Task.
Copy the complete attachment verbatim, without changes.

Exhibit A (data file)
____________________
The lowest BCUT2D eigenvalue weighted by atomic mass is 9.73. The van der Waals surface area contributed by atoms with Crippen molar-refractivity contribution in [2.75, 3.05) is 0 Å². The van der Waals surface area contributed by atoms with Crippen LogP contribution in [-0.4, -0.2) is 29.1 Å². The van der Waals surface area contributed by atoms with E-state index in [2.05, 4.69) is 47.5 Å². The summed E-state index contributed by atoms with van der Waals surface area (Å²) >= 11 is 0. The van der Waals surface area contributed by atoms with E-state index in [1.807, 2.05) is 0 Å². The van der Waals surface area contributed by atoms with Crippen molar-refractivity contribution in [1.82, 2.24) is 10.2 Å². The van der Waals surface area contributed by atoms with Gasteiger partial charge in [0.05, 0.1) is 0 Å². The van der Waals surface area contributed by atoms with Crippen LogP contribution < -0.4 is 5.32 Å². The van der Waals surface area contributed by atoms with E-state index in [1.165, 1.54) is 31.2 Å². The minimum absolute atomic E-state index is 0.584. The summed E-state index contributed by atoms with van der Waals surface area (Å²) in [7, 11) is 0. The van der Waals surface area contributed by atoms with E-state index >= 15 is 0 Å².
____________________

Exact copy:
The lowest BCUT2D eigenvalue weighted by atomic mass is 9.73. The van der Waals surface area contributed by atoms with Crippen molar-refractivity contribution in [2.75, 3.05) is 0 Å². The van der Waals surface area contributed by atoms with Crippen LogP contribution in [-0.4, -0.2) is 29.1 Å². The van der Waals surface area contributed by atoms with E-state index in [2.05, 4.69) is 47.5 Å². The summed E-state index contributed by atoms with van der Waals surface area (Å²) >= 11 is 0. The van der Waals surface area contributed by atoms with E-state index in [1.807, 2.05) is 0 Å². The van der Waals surface area contributed by atoms with Crippen molar-refractivity contribution in [1.82, 2.24) is 10.2 Å². The van der Waals surface area contributed by atoms with Gasteiger partial charge in [0.05, 0.1) is 0 Å². The van der Waals surface area contributed by atoms with Crippen LogP contribution < -0.4 is 5.32 Å². The van der Waals surface area contributed by atoms with E-state index in [1.165, 1.54) is 31.2 Å². The minimum absolute atomic E-state index is 0.584. The summed E-state index contributed by atoms with van der Waals surface area (Å²) in [7, 11) is 0. The van der Waals surface area contributed by atoms with E-state index >= 15 is 0 Å².